Money Market Account (MMA)

A form of savings account with characteristics of a checking account.

A money market account (MMA) is a form of savings account with characteristics of a checking account, such as checks and a debit card, and the ability to make a limited number of transactions monthly without paying a charge to the bank.

Money Market Account MMA

The number of transactions is restricted to six per month because the Federal Reserve still classifies money market accounts as "deposit accounts" (by Regulation D). 

However, the transaction cap does not include withdrawals made via teller machines and ATMs.

Money market accounts, or MMAs as they are more frequently known, include insurance. It implies that none of your savings will be lost if the financial institution declares bankruptcy or closes its doors entirely.

The National Credit Union Administration (NCUA) offers MMA insurance to credit unions. Like other deposit accounts, MMAs at banks are covered by the Federal Deposit Insurance Corporation (FDIC).

MMAs often offer a greater interest rate than traditional savings or checking accounts is one of the most frequent factors people use to decide between the two.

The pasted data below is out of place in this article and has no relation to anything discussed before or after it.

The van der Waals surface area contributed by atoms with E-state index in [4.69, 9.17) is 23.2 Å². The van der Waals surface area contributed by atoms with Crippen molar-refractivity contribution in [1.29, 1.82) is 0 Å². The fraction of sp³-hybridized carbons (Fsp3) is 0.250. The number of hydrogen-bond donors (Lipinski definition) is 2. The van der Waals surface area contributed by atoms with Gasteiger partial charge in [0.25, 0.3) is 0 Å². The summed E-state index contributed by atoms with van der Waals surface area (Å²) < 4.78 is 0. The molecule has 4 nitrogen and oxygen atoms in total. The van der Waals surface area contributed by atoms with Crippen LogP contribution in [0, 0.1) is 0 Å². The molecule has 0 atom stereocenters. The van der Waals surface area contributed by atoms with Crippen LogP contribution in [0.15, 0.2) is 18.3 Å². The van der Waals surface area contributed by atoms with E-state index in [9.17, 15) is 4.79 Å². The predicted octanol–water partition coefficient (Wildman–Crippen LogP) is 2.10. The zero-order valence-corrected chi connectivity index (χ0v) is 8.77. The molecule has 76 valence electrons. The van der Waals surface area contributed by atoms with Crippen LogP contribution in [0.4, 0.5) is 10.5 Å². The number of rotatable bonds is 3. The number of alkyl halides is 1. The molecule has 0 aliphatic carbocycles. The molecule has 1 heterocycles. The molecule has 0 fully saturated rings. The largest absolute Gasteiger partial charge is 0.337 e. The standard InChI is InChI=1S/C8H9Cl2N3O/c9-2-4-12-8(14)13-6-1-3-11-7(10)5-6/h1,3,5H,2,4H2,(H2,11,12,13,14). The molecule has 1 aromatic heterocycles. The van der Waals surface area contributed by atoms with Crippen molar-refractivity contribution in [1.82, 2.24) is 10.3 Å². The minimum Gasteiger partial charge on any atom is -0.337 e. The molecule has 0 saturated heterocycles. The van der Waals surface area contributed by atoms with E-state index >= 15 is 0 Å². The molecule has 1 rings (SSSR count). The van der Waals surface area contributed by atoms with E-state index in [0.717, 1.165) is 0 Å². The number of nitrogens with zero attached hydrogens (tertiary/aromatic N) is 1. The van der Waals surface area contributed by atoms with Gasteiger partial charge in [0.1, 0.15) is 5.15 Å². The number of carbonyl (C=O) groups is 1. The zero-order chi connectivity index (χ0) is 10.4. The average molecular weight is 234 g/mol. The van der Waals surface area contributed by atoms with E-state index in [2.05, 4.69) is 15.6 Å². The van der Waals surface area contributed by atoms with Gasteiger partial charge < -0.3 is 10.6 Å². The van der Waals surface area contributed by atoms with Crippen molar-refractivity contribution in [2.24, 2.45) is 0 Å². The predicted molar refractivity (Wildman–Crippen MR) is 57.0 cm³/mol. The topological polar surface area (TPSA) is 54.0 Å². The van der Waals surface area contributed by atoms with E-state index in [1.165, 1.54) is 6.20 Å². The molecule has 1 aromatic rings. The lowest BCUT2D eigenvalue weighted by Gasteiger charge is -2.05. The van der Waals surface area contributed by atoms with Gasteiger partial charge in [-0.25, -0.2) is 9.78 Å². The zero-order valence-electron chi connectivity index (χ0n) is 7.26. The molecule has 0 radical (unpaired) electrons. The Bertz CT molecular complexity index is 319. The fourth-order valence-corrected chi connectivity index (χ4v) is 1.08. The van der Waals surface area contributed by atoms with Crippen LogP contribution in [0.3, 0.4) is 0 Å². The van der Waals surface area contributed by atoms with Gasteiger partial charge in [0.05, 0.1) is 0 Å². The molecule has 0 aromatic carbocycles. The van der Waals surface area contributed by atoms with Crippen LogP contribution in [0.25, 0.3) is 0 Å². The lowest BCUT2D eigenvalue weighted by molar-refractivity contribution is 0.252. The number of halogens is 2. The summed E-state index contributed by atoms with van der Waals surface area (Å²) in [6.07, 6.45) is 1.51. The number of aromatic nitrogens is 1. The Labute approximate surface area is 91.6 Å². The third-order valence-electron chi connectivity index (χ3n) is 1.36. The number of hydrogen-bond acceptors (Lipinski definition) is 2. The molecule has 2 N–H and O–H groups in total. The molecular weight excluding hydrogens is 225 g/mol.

But to qualify for the higher rate, you often need to make a larger initial deposit, and you might also need to have a certain balance.

Contrary to MMAs, certificates of deposit (CDs) frequently give significantly higher annual percentage yields (APY), but they need a minimum one-year commitment from the investor.

Although high-interest checking accounts have a greater APY than MMAs, they also have more conditions, such as active management.

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Working on money market accounts

Customers can open MMAs at credit unions, traditional brick-and-mortar banks, and internet banks. They provide account users with the characteristics of a checking account along with some of the main advantages of a savings account, such as: